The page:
There’s no question that your LinkedIn profile is now a crucial aspect of your professional brand. It is the online reflection of who you are as a manager, employee, and contributor to any given company. Think of it as your living resume, one that’s on display for literally millions of people. So, you want to stand out, just not in the “omg, look what this guy put on his LinkedIn” kind of way.
As talent consultants, we’ve seen some interesting things on some of your LinkedIn profiles…from overeager finger guns in the profile pic, to an exasperated “I quit hahaha” written as a bullet point under a listed position. However, most weaknesses we’ve noted in people’s profiles are more subtle, having less to do with downright unprofessional content and more to do with missed opportunities to put forward an even more impressive professional image.
It’s time to take an objective look at your LinkedIn and think critically about whether you’re harnessing the power of this networking platform to elevate your professional image. Read on for five common mistakes you might not even know you’re making and how to up your game on “Professional Tinder”:
1. Don’t Marie Kondo your profile. Less is NOT better in this medium: Add descriptions below your position titles that make clear what each role entailed. Providing no info below your listed roles leaves us wondering what on earth you’ve been doing all these years. You want anyone looking at your profile to see an accurate and impressive snapshot of your experience, so throw us a bone!
You led a team of six through a complete product and strategy overhaul? Throw that in there! You carved out a new market for your company by tapping into a new vertical? Add this in, too! You developed a new sales strategy that was implemented across the entire organization? These are the things recruiters and hiring managers want to know about you.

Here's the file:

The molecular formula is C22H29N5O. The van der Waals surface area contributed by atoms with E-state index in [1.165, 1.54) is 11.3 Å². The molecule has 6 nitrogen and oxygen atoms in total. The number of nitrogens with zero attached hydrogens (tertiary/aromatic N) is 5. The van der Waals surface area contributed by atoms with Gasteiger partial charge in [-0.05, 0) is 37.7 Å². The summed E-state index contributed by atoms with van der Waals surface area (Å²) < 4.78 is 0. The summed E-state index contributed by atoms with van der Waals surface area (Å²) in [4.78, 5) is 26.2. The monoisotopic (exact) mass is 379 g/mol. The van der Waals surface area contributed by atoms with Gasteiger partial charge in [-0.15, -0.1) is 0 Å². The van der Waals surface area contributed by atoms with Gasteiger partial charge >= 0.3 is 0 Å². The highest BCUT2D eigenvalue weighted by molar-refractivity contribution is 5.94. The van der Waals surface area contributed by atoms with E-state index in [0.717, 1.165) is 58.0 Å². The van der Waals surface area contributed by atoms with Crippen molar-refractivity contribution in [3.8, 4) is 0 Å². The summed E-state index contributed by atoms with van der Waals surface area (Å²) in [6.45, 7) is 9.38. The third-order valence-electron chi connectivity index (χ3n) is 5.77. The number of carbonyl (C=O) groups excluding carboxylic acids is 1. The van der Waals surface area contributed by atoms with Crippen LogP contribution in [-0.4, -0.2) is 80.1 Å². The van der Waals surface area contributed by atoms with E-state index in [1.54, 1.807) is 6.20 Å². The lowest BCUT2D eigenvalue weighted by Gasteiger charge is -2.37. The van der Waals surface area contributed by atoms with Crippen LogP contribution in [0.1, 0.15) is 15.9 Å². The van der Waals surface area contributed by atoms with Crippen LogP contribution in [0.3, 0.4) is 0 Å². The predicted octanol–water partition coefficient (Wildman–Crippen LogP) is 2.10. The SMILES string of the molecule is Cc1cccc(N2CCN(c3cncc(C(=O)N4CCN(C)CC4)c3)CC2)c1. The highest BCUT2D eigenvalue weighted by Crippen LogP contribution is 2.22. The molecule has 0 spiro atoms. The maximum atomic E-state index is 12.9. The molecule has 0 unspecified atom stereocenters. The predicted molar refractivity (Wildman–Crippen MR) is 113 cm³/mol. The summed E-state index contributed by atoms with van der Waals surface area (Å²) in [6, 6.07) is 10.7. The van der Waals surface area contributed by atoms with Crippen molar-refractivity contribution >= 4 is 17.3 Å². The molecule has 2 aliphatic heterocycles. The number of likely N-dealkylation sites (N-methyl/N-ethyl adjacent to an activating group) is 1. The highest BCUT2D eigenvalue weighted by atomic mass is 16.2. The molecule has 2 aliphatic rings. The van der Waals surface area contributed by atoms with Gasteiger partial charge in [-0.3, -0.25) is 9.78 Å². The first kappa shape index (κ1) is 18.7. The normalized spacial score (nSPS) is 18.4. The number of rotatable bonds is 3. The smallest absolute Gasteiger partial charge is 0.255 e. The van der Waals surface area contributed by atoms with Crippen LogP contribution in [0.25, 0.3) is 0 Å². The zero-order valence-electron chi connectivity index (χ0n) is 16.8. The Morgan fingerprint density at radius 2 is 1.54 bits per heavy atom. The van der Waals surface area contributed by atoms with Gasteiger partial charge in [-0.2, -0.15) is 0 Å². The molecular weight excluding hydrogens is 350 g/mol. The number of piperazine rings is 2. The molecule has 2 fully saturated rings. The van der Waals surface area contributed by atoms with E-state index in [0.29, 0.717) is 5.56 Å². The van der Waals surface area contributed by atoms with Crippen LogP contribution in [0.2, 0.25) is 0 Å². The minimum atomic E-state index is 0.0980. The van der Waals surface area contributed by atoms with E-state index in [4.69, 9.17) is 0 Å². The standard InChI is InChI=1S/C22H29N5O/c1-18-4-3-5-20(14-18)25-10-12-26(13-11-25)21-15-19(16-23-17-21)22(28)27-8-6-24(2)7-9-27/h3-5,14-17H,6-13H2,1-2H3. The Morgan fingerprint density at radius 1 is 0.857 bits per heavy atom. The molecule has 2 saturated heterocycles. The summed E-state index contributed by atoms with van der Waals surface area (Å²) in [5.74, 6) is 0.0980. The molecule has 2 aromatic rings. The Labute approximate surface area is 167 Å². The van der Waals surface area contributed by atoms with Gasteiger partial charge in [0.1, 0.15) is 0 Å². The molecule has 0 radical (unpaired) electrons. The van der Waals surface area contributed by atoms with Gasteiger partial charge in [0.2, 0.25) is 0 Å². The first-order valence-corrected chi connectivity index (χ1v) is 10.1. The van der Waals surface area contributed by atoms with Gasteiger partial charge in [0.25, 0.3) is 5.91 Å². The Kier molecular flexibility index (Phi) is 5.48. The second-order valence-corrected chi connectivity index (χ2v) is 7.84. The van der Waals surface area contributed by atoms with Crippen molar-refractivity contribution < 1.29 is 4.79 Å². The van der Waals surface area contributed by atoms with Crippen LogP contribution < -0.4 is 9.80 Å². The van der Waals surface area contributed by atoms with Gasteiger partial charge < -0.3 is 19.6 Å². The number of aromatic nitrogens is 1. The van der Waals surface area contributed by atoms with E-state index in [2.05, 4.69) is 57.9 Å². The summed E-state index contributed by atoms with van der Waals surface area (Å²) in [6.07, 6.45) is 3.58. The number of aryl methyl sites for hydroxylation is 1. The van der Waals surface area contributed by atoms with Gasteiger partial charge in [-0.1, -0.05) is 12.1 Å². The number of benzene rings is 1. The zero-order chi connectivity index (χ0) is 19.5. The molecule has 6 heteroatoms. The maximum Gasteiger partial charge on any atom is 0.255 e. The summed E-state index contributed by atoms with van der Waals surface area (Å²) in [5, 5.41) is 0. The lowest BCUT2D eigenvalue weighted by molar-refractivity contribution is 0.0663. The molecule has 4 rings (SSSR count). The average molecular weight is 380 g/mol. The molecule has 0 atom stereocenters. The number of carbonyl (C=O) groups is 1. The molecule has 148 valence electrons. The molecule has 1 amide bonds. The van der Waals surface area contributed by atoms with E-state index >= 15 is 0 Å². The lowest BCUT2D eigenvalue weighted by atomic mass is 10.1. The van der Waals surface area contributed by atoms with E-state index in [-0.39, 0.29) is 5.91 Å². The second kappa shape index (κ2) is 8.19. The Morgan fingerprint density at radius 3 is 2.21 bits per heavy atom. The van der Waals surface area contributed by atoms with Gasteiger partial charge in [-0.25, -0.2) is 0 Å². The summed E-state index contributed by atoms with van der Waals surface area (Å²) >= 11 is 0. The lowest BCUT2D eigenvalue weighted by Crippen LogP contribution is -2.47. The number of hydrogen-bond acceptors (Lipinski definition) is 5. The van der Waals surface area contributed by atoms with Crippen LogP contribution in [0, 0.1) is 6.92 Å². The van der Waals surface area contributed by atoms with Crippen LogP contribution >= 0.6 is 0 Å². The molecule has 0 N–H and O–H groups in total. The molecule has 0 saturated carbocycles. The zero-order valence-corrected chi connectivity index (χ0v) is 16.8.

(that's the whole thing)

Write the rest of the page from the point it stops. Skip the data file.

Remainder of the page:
2. Big Little Lies: Inconsistencies between your LinkedIn profile and resume may not knock you out right away, but they will put a big ol’ question mark in any hiring manager’s mind when your LinkedIn and your resume or don’t match up. These are not the kinds of questions you want hiring managers to be preoccupied with. Make sure you’ve got all of your ducks in a row so that hiring managers can focus, instead, on how you achieved such amazing success with that side project you turned into a full-time gig.
3. What’s the latest?: There might be a reason why recruiters keep asking you to make lateral moves, and it could have something to do with the fact that, as far as we can see, you’ve been a Sales Development Representative since 2015. Every time you start a new job, or get a promotion, update your LinkedIn. This way, when you launch a job search, you won’t sound the alarms when you “randomly” go on a Linkedin updating rampage.
4. A picture is worth a thousand words: It takes a courageous soul to click “allow camera access” and take their LinkedIn picture from their laptop camera. Although we admire the bravery, we know you can do better than a stone-faced, grainy macbook pic. You don’t have to run out and get a professional photo, your smartphone will do just fine. All we ask is that you make it look polished.
At lunch, ask your friend to take a picture of you, hair brushed, wearing a crisp, stain-free shirt, and smiling like a normal human in front of your company logo, a nice tree, or even a simple wall. Whatever you do, please don’t take a picture of a picture or hold your computer up to your face at a lopsided angle…. and when in doubt, save the pouty lips and smolder for your dating profile. Yes, we’re checking you out on LinkedIn, but not like that.
*Note: No picture is slightly better than the unprofessional snapshot, but still not great. Remember that real people are out there looking at your LinkedIn. Even if it’s not the best picture of you ever taken, grounding your name and experience in a warm smile will help to seal the deal.
5. Fake Jumpiness: The tech world is moving at such a fast pace that it can be hard to keep up with the latest mergers, acquisitions and rebrands. If your company is acquired, or if you moved between different brands at the same organization, make sure to represent these moves all under the same company name. This will help to ensure that your tenure at an organization is not mistaken for jumpiness when a hiring manager or recruiter is unaware that X, Y and Z all fall under Company F. Longevity is important to a lot of employers, so you don’t want people to think you can’t hold down a position.
These Linkedin basics will help you to ensure you’re maximizing your use of this powerful networking tool. If you’re diving deep and still have some outstanding questions, please don’t hesitate to reach out to us at email@example.com. We’re happy to strategize with you around how to carve out a personal, professional brand aligned with your career goals and desired career path.